Under the application, saving and transitional provisions of the Bill the new specified functions for individual SES employees would apply to existing SES employees on commencement (Schedule 2, item 4).

The Parliamentary Service Commissioner

The Bill proposes to make changes to the existing framework for the office of the PSC in a number of areas including the Commissioner’s functions, confidentiality of information, and legal immunity.

Functions

Currently under section 40 of the Act the PSC’s functions include giving advice to the Presiding Officers on the management policies and practices of the PS, and inquiring into and reporting on matters relating to the PS where requested to do so by the Presiding Officers.

The Bill would retain the PSC’s existing functions in section 40 of the Act and introduce the following new functions for the office:

 inquiring into PS employees’ reports of breaches of the PS Code of Conduct (whistleblower reports) made to the PSC or the PSC’s authorised person, subject to Determinations made for the purposes of the whistleblower provisions in section 16 of the Act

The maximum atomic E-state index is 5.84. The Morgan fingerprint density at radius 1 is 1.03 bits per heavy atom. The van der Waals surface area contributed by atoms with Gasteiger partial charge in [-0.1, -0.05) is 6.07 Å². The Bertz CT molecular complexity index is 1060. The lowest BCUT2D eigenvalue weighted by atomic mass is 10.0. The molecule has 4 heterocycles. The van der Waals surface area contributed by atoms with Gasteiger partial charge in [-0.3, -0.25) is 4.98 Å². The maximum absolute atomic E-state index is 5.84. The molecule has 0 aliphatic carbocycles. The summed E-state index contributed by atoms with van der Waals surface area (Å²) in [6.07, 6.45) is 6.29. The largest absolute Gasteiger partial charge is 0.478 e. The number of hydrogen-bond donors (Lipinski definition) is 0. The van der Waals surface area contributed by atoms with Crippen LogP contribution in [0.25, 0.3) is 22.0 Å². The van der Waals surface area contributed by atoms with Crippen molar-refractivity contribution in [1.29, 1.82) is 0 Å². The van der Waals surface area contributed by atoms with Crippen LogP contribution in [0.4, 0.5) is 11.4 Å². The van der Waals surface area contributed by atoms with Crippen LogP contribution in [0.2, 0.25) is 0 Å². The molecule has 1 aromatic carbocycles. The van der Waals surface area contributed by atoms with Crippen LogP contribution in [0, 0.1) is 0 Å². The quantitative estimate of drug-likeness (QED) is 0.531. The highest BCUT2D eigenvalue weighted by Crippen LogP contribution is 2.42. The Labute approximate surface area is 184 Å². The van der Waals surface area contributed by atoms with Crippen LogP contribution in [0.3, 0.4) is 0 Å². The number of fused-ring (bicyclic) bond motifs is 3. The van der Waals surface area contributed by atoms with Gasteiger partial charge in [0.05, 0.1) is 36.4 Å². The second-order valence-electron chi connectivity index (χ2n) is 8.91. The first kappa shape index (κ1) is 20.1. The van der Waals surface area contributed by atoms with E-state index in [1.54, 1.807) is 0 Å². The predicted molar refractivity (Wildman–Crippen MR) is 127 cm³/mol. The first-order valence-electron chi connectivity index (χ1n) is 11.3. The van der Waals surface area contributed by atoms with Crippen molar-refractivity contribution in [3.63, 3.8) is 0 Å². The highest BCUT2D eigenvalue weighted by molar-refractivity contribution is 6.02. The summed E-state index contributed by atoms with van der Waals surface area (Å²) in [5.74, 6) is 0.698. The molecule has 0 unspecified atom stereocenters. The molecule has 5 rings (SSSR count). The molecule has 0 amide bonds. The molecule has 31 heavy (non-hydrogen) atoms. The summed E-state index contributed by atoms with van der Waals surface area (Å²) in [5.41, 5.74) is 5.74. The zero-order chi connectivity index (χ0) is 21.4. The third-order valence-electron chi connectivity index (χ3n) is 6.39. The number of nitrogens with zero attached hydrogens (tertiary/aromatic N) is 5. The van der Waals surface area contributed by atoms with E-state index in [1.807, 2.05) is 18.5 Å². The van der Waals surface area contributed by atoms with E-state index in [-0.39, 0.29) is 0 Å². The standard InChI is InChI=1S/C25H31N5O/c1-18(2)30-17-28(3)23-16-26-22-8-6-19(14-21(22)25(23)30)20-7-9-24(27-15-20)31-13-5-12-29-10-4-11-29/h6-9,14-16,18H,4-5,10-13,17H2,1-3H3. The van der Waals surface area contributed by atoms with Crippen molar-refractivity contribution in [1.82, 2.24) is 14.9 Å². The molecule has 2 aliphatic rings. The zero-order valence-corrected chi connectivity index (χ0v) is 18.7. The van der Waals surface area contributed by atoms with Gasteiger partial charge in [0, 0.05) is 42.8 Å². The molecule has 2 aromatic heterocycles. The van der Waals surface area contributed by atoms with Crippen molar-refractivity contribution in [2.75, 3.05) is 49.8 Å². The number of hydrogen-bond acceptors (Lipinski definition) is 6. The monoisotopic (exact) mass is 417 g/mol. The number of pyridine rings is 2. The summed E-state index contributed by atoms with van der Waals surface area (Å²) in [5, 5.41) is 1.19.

 other functions as conferred on the PSC by the Act, the Determinations or any other law and

 doing anything incidental or conducive to the performance of the PSC’s functions (item 5, proposed paragraphs 40(1)(c)-(e)).

The Bill would require the PSC to notify the Presiding Officers in writing before commencing an inquiry into a whistleblower report and would enable the PSC to include recommendations in

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reports made in the performance of the PSC’s functions (item 6, proposed subsections 40(1A) and (2)).

Currently under section 41 of the Act the PSC, when conducting inquiries under section 40 into matters relating to the PS at the request of the Presiding Officers, has the same information-gathering powers as those possessed by the Auditor-General under the Auditor-General Act 1997 (Cth). The Bill would extend these powers to the PSC when discharging the new function of inquiring into whistleblower reports (item 7, proposed amendment to section 41).